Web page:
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Correspondence  |   March 2018
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Author Notes
  • Texas Heart Institute, Baylor St. Luke’s Medical Center, Houston, Texas (M.M.L.). melanieliu329@gmail.com
  • (Accepted for publication November 27, 2017.)
    (Accepted for publication November 27, 2017.)×
Article Information
Correspondence
Correspondence   |   March 2018
In Reply
Anesthesiology 3 2018, Vol.128, 681. doi:10.1097/ALN.0000000000002053
Anesthesiology 3 2018, Vol.128, 681. doi:10.1097/ALN.0000000000002053
We thank Dr. Wax for his response to our recent article on perioperative steroid management.1  Since the publication of our article, we have received several queries regarding the use of dexamethasone as a perioperative stress-dose steroid and appreciate the opportunity to further address this topic. As Dr. Wax aptly notes, dexamethasone has significantly more glucocorticoid potency than hydrocortisone, has no mineralocorticoid effect, and can be clinically effective in the prevention of postoperative nausea and vomiting. Indeed, the recommended antiemetic dose of dexamethasone (4 mg) has at least the same glucocorticoid equivalence as the recommended intraoperative stress dose of hydrocortisone (100 mg) for patients at risk for adrenal insufficiency undergoing major surgery.1  The available literature on perioperative steroid supplementation provides dosing guidelines based on hydrocortisone, which has a shorter, more predictable half life compared to dexamethasone and is thus more easily tapered to the usual daily dose in patients requiring continued postoperative supplementation based on surgical stress. However, the literature on patients with secondary adrenal insufficiency does not make any specific recommendation as to what is the “best” stress-dose steroid to administer. Dexamethasone is not appropriate for patients with primary adrenal insufficiency or critically ill patients, both of whom require mineralocorticoid supplementation.2,3  While we agree that the use of dexamethasone may be a reasonable approach for many patients with secondary adrenal insufficiency, with additional benefit in the prevention of postoperative nausea and vomiting, we caution against a “one-size-fits-all algorithm,” especially in critically ill patients.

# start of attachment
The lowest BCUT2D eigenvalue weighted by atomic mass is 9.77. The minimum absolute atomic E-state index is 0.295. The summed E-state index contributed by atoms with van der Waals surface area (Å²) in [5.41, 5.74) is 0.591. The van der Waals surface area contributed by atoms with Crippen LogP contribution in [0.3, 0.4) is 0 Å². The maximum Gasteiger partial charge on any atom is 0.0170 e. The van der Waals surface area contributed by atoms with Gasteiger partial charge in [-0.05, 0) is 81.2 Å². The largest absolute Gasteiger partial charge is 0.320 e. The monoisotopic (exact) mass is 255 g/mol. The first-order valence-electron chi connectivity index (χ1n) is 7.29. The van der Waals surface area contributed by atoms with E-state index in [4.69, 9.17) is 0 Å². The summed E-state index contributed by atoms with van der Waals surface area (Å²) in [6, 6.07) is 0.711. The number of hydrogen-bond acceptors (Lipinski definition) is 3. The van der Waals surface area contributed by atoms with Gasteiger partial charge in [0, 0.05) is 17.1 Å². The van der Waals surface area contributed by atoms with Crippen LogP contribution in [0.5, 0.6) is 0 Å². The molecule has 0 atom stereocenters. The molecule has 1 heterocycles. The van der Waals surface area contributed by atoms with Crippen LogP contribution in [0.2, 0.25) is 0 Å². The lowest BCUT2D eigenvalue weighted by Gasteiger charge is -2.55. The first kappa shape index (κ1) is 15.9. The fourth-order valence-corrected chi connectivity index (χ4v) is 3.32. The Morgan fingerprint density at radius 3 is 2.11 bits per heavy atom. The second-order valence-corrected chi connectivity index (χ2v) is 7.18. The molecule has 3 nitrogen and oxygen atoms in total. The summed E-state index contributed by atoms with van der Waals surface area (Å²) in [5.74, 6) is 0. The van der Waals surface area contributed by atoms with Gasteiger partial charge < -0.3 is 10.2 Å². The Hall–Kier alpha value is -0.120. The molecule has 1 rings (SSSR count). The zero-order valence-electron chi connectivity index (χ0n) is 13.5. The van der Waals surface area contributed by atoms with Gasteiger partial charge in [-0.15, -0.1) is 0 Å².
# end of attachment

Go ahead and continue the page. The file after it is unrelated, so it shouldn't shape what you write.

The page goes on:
Competing Interests
The authors declare no competing interests.
Melanie M. Liu, M.D., Andrea B. Reidy, M.D., Siavosh Saatee, M.D., Charles D. Collard, M.D. Texas Heart Institute, Baylor St. Luke’s Medical Center, Houston, Texas (M.M.L.). melanieliu329@gmail.com
References
Liu, MM, Reidy, AB, Saatee, S, Collard, CD . Perioperative steroid management: Approaches based on current evidence. Anesthesiology 2017; 127:166–72 [Article] [PubMed]
Bornstein, SR, Allolio, B, Arlt, W, Barthel, A, Don-Wauchope, A, Hammer, GD, Husebye, ES, Merke, DP, Murad, MH, Stratakis, CA, Torpy, DJ . Diagnosis and treatment of primary adrenal insufficiency: An endocrine society clinical practice guideline. J Clin Endocrinol Metab 2016; 101:364–89 [Article] [PubMed]
Cooper, MS, Stewart, PM . Corticosteroid insufficiency in acutely ill patients. N Engl J Med 2003; 348:727–34 [Article] [PubMed]